2022 United Cup preview: Group B

GROUP B continues our 2022 United Cup preview series leading up the brand new event taking place across three Australian cities. Group A and Group F are in Perth, with Group B and Group E in Brisbane, and Group C and Group D are in Sydney. There are 18 teams battling it out for ultimate glory in the first ever extended five-match men’s and women’s combined team event.


The first 12 nations were picked based on their highest ranked player, both from an ATP and WTA standpoint. That means the nations of six highest ATP ranked players who nominated, and the six highest WTA ranked players who nominated earned spots in the event. From there, the remaining six nations were based off a combined ATP and WTA ranking to complete the field of 18.


The event features five matches per ‘tie’ with four singles and a doubles, the same format as a Davis Cup and Billie Jean King Cup. The number one male singles players face off, as do the number one female singles players. Then it’s the number two male singles players, and then number two female singles players. Finally, the fifth match is a mixed doubles match between two chosen players from each nation, likely the top ranked talents.



One of the contenders in the tournament, Poland boasts world number one, Iga Swiatek. She will lead the WTA side of things along with Magda Linette in the singles, while Alicja Rosolska is 34th in the world in doubles. Similarly in the men’s, 11th ranked Hubert Hurkacz is the top singles player, while Kamil Majchrzak is a handy back up. Rosolska and Lukasz Kubot make up an impressive doubles pairing which will make them difficult to beat.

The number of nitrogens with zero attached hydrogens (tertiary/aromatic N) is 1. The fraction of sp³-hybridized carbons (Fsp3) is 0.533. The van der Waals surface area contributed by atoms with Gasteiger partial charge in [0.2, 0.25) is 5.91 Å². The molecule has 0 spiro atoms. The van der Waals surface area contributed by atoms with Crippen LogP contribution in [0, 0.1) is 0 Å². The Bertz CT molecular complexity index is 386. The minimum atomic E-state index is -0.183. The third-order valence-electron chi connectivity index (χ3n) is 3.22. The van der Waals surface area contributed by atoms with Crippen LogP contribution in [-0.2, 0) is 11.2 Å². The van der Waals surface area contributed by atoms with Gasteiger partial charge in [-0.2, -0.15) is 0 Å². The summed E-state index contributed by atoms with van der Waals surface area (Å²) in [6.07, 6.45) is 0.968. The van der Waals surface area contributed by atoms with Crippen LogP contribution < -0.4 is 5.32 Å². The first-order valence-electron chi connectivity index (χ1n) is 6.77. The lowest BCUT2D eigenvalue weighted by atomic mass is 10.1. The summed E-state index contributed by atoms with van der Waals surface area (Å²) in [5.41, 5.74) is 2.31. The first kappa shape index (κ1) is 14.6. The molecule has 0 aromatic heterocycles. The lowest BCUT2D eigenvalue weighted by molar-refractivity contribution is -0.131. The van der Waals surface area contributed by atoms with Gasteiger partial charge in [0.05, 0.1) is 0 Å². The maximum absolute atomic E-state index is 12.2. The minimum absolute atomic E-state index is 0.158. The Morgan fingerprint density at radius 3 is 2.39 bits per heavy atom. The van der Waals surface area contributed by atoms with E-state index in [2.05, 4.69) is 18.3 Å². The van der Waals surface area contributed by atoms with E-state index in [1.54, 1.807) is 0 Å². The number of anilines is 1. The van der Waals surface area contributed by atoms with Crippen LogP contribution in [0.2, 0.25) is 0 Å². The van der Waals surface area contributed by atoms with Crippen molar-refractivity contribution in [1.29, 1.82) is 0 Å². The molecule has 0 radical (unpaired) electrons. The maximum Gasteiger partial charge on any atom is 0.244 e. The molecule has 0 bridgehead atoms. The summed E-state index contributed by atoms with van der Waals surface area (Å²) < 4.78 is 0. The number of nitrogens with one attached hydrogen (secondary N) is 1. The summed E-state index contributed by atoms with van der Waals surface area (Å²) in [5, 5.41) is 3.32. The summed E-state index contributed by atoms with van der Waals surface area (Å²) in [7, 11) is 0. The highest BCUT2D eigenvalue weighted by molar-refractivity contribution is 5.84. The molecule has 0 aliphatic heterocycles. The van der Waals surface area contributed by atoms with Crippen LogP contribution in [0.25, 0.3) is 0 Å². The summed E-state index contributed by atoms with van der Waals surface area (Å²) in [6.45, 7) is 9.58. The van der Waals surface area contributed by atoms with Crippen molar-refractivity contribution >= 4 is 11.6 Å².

All four of Switzerland’s main singles players are inside the respective top 60, and while there is no Roger Federer anymore, the Swiss women are coming off a Billie Jean King Cup title. Belinda Bencic (ranked 12th) and Jil Teichmann (35th) is a pretty handy duo, while Stan Wawrinka (22nd) will be looking to set up his season with a strong tournament. Marc-Andrea Huesler rounds out the four representatives, with the Swiss depth outside the top 100 and no specialist doubles players.


The lowest ranked nation at the event, Kazakstan will struggle to win more than one match within ties against Poland and Switzerland. Alexander Bublik can be a threat to higher ranked opponents, while Yulia Putintseva is a terrific second singles player, but in the absence of Wimbledon champion Elena Rybakina, the 52nd ranked Putintseva has to step up to the number one singles spot. With Timofey Skatov (146th) the only player comfortably inside the Top 300 from either side otherwise, Kazakhstan is the clear underdog.


It is a two-horse race in the group with the winner of Poland and Switzerland to advance through to the Host City Finals. With Swiatek unbeatable at her best, Poland has the upper hand, particularly if Wawrinka is underdone, but it looms as a terrific group match.

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